As for the effect, registering the 2006 song this late may prevent you from receiving money damages on that one song if you have to sue someone, but you're in worse shape if you don't register because you can't sue unless you own a valid copyright. You should still be able to get an injunction preventing someone from continuing to infringe (i.e. "rip you off").

To answer your question about a court battle, your copyright should not be invalidated by putting the 2006 on a 2009 album. But if you don't tell the truth in the application you DEFINITELY run the risk of it being held invalid.

More of my ramblings on the subject here: Registering Copyrights for My Band


If you aren't clear on any of this, I'd suggest sitting down with a copyright lawyer.

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I just wanted to ask anyone familiar with copyright law if a copyright needs to be completely processed and issues by the Copyright Office before the artist outplaces music to music publishers, online libraries, or distribution services to be protected. In my understanding, the copyright is in effect upon date of receipt of the application and recorded material by the Copyright Office.

I'm asking because I have waited almost a year for a non-online copyright application and about 6 months for an Eco filed copyright. Neither are processed yet and I'm wanting to get the music out there.

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Quote Originally Posted by mgv1 View Post
I just wanted to ask anyone familiar with copyright law if a copyright needs to be completely processed and issues by the Copyright Office before the artist outplaces music to music publishers, online libraries, or distribution services to be protected. In my understanding, the copyright is in effect upon date of receipt of the application and recorded material by the Copyright Office.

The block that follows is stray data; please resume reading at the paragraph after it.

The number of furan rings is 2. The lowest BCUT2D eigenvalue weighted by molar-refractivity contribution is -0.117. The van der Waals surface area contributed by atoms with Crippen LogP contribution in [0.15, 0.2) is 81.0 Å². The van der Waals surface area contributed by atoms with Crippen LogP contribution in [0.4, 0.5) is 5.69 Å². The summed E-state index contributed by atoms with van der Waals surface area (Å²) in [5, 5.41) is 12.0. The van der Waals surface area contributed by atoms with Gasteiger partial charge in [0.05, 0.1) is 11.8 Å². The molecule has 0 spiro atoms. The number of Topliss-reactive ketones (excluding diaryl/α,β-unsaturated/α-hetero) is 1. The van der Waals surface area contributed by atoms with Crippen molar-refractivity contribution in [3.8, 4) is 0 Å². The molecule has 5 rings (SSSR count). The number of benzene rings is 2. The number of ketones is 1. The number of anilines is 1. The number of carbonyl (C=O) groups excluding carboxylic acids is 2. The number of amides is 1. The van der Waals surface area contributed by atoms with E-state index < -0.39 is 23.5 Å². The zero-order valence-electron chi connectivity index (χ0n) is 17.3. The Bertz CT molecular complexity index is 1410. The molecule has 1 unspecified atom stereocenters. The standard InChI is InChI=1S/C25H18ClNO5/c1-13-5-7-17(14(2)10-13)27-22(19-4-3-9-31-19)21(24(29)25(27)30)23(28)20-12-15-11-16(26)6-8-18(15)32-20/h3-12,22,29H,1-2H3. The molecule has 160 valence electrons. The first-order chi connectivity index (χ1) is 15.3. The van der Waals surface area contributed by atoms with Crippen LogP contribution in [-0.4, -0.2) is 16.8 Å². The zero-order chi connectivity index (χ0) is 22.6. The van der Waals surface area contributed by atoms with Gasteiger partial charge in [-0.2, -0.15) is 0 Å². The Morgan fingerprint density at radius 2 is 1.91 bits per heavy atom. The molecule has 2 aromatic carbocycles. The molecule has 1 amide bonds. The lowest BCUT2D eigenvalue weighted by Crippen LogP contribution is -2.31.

I'm asking because I have waited almost a year for a non-online copyright application and about 6 months for an Eco filed copyright. Neither are processed yet and I'm wanting to get the music out there.
Well, the copyright exists as soon as the work is in tangible form (written or recorded). Publishers want to ensure there are no issues, and want to see that a copyright has been properly registered. The only way to satisfy them is with the registration.
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Hey,

I am trying to find out when/how/if a band's name can be copyrighted. For example i have a band with a cool name and i dont want someone to steal it haha. I don't think the name is in use by another band, at least not at the level of touring and releasing albums. At which point (over a period of time does a band's name become their own? Does it matter if two bands have the same name?

Any help would be awesome.

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Quote Originally Posted by turdadactyl View Post
I'm a regular in the drum forum. I posted a link to a very thorough article I wrote on how to register your copyrights in your music. The guys suggested I post it here too.

So, here you go: Tutorial on Registering Copyrights for your Music

Hope somebody finds it helpful.
Excellent article. Anyone looking to register a copyright of their music should read this article (3 parts). It's by far the best one I've read to date.
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Quote Originally Posted by Sabo View Post
Hey,